A 77-year-old retired securities attorney and his wife are taking Nuveen Investments Inc., Merrill Lynch & Co. Inc., Citigroup and others to court over $2 million in losses they claim to have suffered from investing in auction rate securities.
Joan and Howard Kastel, who works part-time as a consultant, arbitrator and mediator, filed a suit last Friday in the U.S. District Court for the Middle District of North Carolina against Nuveen of Chicago; Merrill of New York; Mesirow Financial Inc. in Chicago; Deutsche Bank AG of Frankfurt, Germany; New York-based Citigroup Global Markets and Robert P. Bremner, chairman of Nuveen's North Carolina Funds.
According to the suit, in August and September 2007, Mesirow bought 88 shares of auction rate preferred securities for the Kastels' accounts, paying $25,000 per share.
Those shares were issued by three Nuveen North Carolina funds through Nuveen Investments LLC, the Chicago-based broker-dealer, at auctions that were held by Deutsche Bank.
Merrill and Citigroup were also auction participants, according to the suit.
Auction rate securities, debt instruments whose interest rates were periodically reset at auctions, had been widely marketed as safe and liquid investments.
However, when the $330 billion auction rate securities market froze in February 2008, investors were unable to get their cash.
The Kastels say they are now stuck with 85 shares of Nuveen North Carolina ARPS, which pay “unconscionably inadequate” interest that “does not fairly compensate” the couple, according to the suit.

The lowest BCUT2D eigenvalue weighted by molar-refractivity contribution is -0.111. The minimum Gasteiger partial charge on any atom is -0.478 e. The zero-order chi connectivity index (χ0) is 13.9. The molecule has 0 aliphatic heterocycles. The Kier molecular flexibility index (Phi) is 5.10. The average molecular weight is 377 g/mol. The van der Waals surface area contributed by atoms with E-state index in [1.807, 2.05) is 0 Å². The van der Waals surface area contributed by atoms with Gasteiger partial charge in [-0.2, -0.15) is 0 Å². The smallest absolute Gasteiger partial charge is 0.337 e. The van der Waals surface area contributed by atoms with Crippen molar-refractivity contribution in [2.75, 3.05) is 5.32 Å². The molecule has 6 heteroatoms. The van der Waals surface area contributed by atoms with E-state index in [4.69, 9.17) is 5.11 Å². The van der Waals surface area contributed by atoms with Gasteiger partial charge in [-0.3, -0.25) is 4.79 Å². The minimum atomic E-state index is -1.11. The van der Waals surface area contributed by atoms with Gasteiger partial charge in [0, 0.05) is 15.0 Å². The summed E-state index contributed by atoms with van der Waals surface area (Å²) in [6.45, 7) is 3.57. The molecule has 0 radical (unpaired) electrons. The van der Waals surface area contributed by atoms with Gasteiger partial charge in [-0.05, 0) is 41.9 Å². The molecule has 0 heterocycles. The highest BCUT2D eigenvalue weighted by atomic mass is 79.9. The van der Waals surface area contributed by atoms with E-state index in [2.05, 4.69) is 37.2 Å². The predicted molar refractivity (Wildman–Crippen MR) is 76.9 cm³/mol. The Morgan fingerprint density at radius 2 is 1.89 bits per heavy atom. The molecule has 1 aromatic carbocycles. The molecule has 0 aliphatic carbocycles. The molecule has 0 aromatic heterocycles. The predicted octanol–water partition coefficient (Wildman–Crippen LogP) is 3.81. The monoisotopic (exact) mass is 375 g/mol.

They are suing for at least three times the amount withheld from them — about $6 million — from Mesirow, Nuveen and Nuveen North Carolina funds, and also want to be compensated for their emotional distress.
Rather than take the case into arbitration, the couple has decided to sue, arguing in their complaint that the case would be too complex for arbitration.
Nuances include the fact that Mesirow may have cross claims against other named defendants in the suit.
Also, they allege theft by deception and obtaining property under false pretenses, which are violations of North Carolina's criminal laws and are not subject to arbitration.
The defendants also violated securities laws in North Carolina and Illinois, according to the suit.
Mesirow spokeswoman Julie Liedtke said that the firm does not comment on pending litigation.
Nuveen spokeswoman Kristyna Sujata said the firm had no comment on the lawsuit.
Calls to Citigroup, Merrill Lynch and Deutsche Bank were not immediately returned.